Each of us is a secret that God makes public: "My frame was not hidden from thee, when I was being made in secret, intricately wrought in the depths of the earth" (Psalm 139:15). But not all secrets are as joyfully unambiguous as the birth of a new life. There are many matters we prefer to hide and so we speak of "skeletons in the closet" and not "airing dirty laundry in public."
Secrets often bring dysfunction and unease. "Don't trust, don't talk, don't feel is supposed to be the unwritten law of families that ... have gone out of whack, and certainly it was our law," Buechner admits about his own family.
In some respects, Buechner's life is an open book. An ordained Presbyterian minister, he has authored more than 20 books of fiction and non-fiction. Several of his autobiographical books recount his public life, the headlines of his accomplishments and achievements.
But now Buechner explores his family secrets, reflections that resemble "the back pages of the paper where I have always thought the real news is anyway -- the reviews, an obituary or two, a couple of in-depth reports, the editorial and op-ed sections ... I have found more and more that, like the back pages, it is in the interior where the real news is."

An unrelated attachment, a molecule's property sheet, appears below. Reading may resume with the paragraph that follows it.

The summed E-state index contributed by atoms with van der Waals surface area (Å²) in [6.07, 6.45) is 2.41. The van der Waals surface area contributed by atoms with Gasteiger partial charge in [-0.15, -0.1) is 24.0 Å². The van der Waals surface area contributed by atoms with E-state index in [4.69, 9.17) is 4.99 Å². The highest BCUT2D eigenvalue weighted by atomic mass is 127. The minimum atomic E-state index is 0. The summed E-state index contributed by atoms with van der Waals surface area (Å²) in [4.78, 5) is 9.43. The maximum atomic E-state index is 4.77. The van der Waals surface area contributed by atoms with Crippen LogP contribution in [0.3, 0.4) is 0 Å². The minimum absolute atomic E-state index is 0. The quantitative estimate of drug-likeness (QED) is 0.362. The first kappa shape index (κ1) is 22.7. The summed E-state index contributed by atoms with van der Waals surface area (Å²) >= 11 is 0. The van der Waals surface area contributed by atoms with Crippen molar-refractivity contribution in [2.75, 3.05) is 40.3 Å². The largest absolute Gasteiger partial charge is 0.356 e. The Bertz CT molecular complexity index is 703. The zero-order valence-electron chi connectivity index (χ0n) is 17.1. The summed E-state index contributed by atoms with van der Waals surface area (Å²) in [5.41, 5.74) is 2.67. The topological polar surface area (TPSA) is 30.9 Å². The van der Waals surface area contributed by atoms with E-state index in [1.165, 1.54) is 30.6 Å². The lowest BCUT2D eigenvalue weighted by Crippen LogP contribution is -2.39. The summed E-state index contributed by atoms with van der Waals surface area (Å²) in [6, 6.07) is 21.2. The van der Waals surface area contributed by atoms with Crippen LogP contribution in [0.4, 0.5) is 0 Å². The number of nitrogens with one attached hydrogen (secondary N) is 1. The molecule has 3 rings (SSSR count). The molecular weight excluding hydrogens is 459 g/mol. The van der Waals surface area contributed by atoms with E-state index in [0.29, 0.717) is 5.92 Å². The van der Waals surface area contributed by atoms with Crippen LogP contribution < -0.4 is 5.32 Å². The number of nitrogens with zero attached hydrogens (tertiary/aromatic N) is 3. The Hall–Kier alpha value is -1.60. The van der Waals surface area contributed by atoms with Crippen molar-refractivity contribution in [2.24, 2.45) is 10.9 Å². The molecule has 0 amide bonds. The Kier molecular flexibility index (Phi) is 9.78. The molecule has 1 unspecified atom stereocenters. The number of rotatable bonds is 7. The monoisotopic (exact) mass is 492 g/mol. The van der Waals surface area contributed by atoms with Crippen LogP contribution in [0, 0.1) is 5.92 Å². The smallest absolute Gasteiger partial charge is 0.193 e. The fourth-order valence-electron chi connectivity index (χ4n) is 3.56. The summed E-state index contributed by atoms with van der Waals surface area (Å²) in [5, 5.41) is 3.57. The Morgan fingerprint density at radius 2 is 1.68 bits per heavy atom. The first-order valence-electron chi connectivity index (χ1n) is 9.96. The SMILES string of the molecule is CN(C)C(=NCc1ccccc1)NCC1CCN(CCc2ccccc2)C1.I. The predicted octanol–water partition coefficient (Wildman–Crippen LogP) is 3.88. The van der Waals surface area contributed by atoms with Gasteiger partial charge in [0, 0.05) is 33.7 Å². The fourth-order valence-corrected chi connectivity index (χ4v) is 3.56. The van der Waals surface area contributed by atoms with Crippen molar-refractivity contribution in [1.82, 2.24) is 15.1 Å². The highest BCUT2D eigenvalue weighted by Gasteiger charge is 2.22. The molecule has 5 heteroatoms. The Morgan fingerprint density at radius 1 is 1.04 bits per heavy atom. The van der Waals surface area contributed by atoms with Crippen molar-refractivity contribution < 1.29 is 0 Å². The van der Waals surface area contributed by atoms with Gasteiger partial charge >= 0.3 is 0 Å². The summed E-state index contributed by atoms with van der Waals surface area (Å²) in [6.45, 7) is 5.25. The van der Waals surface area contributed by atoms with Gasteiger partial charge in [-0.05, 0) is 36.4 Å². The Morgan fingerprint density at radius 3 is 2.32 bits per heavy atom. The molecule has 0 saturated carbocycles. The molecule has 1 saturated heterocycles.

WE ALL HAVE basically the same secrets. In sharing we can find healing. Buechner wrestles with the paradoxical fact "that what we hunger for perhaps more than anything else is to be known in our full humanness, and yet that is often just what we also fear more than anything else."
Buechner's alcoholic father committed suicide when Buechner was only 10 years old. Buechner's mother pretended it did not happen. There was not even a funeral. All this was complicated by the shame that inevitably attends a suicide. Buechner's mother did everything possible -- even moving -- to make it seem as if the man never existed.